C&C 27 Association – Hose Clamps

Hose clamps are simple devices, but they take some care in installation if they're going to do their job, which is to contain water or the engine's potentially lethal exhaust gasses.

For safety and security, bear in mind the following:

  • Hose clamps must be 100% stainless steel, which means those sold as marine-grade or underground-use. The automotive clamp business is a least-cost dogfight, so automotive clamps may have a stainless band and a mild-steel knuckle, a plated band and a stainless screw with plated clamp or any combination of the preceding that happens to be on the shop floor that day (seriously). The band should be cut through for the screw threads to engage; bands with threads that are just pressed in are insecure. Many of the original hose clamps on an Atomic 4 are crimp-on or mild steel; replace them.
  • Practical Sailor magazine recommends that a strong magnet is a quick and easy guide to quality. They advise that clamps made with a 400-series stainless or other metals (very bad) will be very attracted to the magnet. Better-quality clamps made from 300-series stainless will be non-magnetic or nearly so. The best clamps will be 316 stainless and utterly non-magnetic.
  • Hose clamps should be doubled on both ends of any hose that ends near or below the waterline, or that is associated with your engine and its exhaust.
  • Clamps need to be tight, but not over-tight. Note on the accompanying pictures that the stainless band bears directly and firmly on the hose but does not dig into it.
  • Properly installed, clamps lie in opposition, with the knuckles (the screw and its enclosure) on opposite sides.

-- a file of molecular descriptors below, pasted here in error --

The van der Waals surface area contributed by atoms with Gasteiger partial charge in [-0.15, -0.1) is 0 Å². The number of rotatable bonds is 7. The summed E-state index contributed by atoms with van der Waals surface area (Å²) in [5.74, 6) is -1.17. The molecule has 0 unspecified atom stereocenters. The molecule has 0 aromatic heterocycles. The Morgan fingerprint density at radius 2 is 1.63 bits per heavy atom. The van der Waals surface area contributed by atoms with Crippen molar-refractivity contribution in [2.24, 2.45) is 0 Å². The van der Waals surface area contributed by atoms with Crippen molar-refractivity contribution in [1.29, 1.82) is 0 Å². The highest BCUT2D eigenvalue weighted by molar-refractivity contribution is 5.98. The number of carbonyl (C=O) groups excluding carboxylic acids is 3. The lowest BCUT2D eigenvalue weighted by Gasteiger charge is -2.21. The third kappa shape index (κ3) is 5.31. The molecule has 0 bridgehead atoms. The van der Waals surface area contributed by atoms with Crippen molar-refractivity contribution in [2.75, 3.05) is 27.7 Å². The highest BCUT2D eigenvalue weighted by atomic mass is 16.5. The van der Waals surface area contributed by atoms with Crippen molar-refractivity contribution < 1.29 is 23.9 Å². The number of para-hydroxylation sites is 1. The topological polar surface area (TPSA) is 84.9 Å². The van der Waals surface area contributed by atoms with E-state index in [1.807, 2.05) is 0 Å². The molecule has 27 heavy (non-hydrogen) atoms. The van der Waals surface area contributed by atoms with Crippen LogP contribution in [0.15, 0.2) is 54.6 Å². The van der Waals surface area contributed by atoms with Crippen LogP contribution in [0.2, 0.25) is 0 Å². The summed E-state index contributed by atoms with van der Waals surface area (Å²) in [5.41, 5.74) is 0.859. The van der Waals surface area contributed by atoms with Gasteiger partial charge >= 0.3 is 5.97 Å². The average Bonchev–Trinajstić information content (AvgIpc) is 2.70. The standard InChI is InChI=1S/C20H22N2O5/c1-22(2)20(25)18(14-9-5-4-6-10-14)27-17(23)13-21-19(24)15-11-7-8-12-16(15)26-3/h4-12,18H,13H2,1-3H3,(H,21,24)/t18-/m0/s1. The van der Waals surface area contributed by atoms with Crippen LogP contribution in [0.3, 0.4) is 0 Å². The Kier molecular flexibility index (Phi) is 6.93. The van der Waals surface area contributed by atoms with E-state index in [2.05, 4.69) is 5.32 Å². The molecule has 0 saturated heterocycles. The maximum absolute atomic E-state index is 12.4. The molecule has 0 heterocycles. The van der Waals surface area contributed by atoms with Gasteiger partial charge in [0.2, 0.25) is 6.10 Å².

• Dealing with hose clamps is much easier if you have a 5/16" nut-driver or socket to grip the hex head; trying to keep a flat-blade screwdriver centred while reaching under the cockpit is a waste of time and the flesh on your knuckles.
improper clamping

"The purpose of double clamping is to provide a "secure, liquid and vapor-tight joint." Placing the "knuckle" of each clamp on the same side technically meets the requirement of double clamping but misses the purpose. A hose clamp provides the most tightening from the centerline toward the knuckle. It is best to place the knuckles on opposing sides, thus providing the most tightening force equally on both sides of the clamped hose. I have been involved in cases of carbon monoxide migration, caused by back pressure, through improper clamping. Since you’re putting two clamps on anyway, why not do it right?" – Scott Schoeler, MKIII, Scot-Free

Accordingly the first photo, of an Atomic 4's waterlift muffler, is wrong and should be changed. The second photo shows a correct installation.

correct clamping


Mk I